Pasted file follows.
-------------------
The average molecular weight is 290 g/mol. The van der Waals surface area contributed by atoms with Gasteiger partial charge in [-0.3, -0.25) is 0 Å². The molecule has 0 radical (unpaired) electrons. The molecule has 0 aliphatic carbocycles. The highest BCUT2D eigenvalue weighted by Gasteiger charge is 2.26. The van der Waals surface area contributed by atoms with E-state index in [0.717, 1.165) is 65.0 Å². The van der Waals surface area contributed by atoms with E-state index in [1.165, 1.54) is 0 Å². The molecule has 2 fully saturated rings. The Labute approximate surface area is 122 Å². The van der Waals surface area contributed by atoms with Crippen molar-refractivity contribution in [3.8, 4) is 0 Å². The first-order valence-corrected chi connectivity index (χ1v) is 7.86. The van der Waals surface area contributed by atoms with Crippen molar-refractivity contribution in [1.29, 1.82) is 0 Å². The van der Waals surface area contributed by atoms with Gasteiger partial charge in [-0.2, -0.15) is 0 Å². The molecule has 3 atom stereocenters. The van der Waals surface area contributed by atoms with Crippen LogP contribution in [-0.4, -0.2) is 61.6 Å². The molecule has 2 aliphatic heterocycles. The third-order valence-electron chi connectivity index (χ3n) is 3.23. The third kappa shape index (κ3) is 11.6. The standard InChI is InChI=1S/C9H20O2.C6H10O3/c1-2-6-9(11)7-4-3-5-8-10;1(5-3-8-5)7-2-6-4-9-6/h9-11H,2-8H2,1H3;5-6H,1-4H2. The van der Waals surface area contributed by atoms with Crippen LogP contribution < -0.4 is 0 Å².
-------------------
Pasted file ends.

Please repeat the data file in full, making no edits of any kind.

The average molecular weight is 290 g/mol. The van der Waals surface area contributed by atoms with Gasteiger partial charge in [-0.3, -0.25) is 0 Å². The molecule has 0 radical (unpaired) electrons. The molecule has 0 aliphatic carbocycles. The highest BCUT2D eigenvalue weighted by Gasteiger charge is 2.26. The van der Waals surface area contributed by atoms with E-state index in [0.717, 1.165) is 65.0 Å². The van der Waals surface area contributed by atoms with E-state index in [1.165, 1.54) is 0 Å². The molecule has 2 fully saturated rings. The Labute approximate surface area is 122 Å². The van der Waals surface area contributed by atoms with Crippen molar-refractivity contribution in [3.8, 4) is 0 Å². The first-order valence-corrected chi connectivity index (χ1v) is 7.86. The van der Waals surface area contributed by atoms with Crippen molar-refractivity contribution in [1.29, 1.82) is 0 Å². The van der Waals surface area contributed by atoms with Gasteiger partial charge in [-0.2, -0.15) is 0 Å². The molecule has 3 atom stereocenters. The van der Waals surface area contributed by atoms with Crippen LogP contribution in [-0.4, -0.2) is 61.6 Å². The molecule has 2 aliphatic heterocycles. The third-order valence-electron chi connectivity index (χ3n) is 3.23. The third kappa shape index (κ3) is 11.6. The standard InChI is InChI=1S/C9H20O2.C6H10O3/c1-2-6-9(11)7-4-3-5-8-10;1(5-3-8-5)7-2-6-4-9-6/h9-11H,2-8H2,1H3;5-6H,1-4H2. The van der Waals surface area contributed by atoms with Crippen LogP contribution < -0.4 is 0 Å².